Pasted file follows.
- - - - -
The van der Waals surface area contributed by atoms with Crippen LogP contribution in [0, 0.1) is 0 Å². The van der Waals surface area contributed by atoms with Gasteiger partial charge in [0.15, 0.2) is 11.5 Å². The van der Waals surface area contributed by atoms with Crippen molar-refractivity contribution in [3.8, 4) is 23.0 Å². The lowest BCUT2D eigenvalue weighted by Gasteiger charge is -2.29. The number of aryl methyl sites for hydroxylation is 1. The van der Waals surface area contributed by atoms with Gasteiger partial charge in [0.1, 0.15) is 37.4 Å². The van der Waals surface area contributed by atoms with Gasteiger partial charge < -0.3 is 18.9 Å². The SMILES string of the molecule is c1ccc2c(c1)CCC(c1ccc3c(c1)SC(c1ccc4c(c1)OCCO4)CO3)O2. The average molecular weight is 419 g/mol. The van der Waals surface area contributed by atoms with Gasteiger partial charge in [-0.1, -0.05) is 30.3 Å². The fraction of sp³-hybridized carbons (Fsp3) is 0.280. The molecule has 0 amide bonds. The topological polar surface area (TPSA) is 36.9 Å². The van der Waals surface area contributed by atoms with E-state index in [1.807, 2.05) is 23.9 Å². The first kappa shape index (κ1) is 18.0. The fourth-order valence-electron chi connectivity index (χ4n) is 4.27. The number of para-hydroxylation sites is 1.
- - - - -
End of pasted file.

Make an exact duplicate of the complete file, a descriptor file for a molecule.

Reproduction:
The van der Waals surface area contributed by atoms with Crippen LogP contribution in [0, 0.1) is 0 Å². The van der Waals surface area contributed by atoms with Gasteiger partial charge in [0.15, 0.2) is 11.5 Å². The van der Waals surface area contributed by atoms with Crippen molar-refractivity contribution in [3.8, 4) is 23.0 Å². The lowest BCUT2D eigenvalue weighted by Gasteiger charge is -2.29. The number of aryl methyl sites for hydroxylation is 1. The van der Waals surface area contributed by atoms with Gasteiger partial charge in [0.1, 0.15) is 37.4 Å². The van der Waals surface area contributed by atoms with Gasteiger partial charge < -0.3 is 18.9 Å². The SMILES string of the molecule is c1ccc2c(c1)CCC(c1ccc3c(c1)SC(c1ccc4c(c1)OCCO4)CO3)O2. The average molecular weight is 419 g/mol. The van der Waals surface area contributed by atoms with Gasteiger partial charge in [-0.1, -0.05) is 30.3 Å². The fraction of sp³-hybridized carbons (Fsp3) is 0.280. The molecule has 0 amide bonds. The topological polar surface area (TPSA) is 36.9 Å². The van der Waals surface area contributed by atoms with E-state index in [1.807, 2.05) is 23.9 Å². The first kappa shape index (κ1) is 18.0. The fourth-order valence-electron chi connectivity index (χ4n) is 4.27. The number of para-hydroxylation sites is 1.